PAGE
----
Software start-up Corensic sees a big future

The 2008 economic downturn didn’t stop two UW Computer Science and Engineering (CSE) faculty members from launching a software start-up. And it didn’t discourage Madrona Venture Group and WRF Capital from investing $1.5 million in Corensic. The founders, investors, and the UW Center for Commercialization believe the fledgling company has great promise because its products will ensure that complex programs work more reliably.

Professor Mark Oskin is on temporary leave from the UW to devote his time to building Corensic as its CEO. Co-founder Luis Ceze, a CSE Assistant Professor, is advising the company as it develops its technology. Both are experts in computer architecture and parallel computing.

Today’s multi-core “multi-threaded” computers and mobile devices have more than one CPU, which divide software processes into multiple pieces and interact to increase operational speed. That increases the challenges for software developers who can no longer write step-by-step, sequential code, but must consider how the multiple cores communicate and divide up information for processing.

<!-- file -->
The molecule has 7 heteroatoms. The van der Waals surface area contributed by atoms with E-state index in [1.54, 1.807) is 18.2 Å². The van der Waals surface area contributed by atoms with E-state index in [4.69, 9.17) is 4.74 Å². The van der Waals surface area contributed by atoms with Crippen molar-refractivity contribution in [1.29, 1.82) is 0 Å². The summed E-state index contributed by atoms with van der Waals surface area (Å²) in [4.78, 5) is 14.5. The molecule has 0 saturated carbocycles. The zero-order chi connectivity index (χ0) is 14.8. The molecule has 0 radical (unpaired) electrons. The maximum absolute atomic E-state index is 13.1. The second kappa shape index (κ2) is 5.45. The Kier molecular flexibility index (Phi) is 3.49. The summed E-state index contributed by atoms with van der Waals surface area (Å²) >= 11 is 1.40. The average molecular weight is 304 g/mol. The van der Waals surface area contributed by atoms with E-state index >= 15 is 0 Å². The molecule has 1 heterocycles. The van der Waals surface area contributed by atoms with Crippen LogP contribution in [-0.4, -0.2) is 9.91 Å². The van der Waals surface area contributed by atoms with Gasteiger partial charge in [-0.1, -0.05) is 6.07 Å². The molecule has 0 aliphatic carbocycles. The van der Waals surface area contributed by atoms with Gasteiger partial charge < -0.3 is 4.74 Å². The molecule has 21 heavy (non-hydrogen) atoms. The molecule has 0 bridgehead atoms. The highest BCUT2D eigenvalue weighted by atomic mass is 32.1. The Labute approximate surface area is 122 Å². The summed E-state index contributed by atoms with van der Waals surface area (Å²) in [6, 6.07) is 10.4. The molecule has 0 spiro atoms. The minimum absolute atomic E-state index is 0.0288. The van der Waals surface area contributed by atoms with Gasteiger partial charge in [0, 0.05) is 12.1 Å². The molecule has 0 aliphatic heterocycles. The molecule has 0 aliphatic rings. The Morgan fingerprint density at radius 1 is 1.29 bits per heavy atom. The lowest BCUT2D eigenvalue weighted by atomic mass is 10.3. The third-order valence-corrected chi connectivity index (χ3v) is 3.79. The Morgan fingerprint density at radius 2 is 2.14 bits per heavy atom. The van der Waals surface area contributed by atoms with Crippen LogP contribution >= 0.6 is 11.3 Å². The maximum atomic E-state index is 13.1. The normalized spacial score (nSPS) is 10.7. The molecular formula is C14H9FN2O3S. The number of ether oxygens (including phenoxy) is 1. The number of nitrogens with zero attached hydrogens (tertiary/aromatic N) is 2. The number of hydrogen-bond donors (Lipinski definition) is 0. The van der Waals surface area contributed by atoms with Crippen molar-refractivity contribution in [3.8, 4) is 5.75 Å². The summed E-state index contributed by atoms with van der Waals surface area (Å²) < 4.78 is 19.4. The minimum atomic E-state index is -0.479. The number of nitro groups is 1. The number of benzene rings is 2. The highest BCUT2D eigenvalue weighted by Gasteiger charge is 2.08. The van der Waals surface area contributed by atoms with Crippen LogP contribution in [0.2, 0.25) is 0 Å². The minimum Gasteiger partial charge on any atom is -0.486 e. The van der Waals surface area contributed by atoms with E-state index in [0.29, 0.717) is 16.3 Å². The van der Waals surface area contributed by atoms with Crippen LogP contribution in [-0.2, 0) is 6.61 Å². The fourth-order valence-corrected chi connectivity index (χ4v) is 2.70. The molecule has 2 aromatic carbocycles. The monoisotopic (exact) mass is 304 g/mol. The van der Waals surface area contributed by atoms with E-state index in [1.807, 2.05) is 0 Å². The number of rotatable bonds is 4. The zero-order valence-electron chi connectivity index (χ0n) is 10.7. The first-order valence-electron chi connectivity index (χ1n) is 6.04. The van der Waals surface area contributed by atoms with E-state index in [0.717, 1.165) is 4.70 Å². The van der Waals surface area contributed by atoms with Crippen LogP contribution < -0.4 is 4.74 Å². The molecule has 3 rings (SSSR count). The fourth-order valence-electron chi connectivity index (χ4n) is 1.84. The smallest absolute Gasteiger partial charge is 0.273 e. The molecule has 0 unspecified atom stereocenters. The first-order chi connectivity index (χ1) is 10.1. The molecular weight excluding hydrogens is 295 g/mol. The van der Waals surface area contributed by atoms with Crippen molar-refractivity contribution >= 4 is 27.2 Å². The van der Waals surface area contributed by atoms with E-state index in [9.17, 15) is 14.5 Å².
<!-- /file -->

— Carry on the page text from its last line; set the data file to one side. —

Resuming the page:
“It’s so complex that the human brain is the limiting factor,” Ceze said. “We can’t risk coding errors and bugs that could bring down a bank system or a search engine.”

Their software innovation makes a multi-core processor behave more like a sequential machine and permits development of cheaper, simpler, more reliable software. The first product now on the market, Jinx, helps programmers find elusive coding errors.

“The UW Center for Commercialization helped us navigate the start-up process, from licensing to garnering approval of outside work engagements,” Ceze said. “They helped expedite the process for us.” The potential market for Corensic’s future products is growing, and its founders are working to turn Corensic into a top multi-core software development company.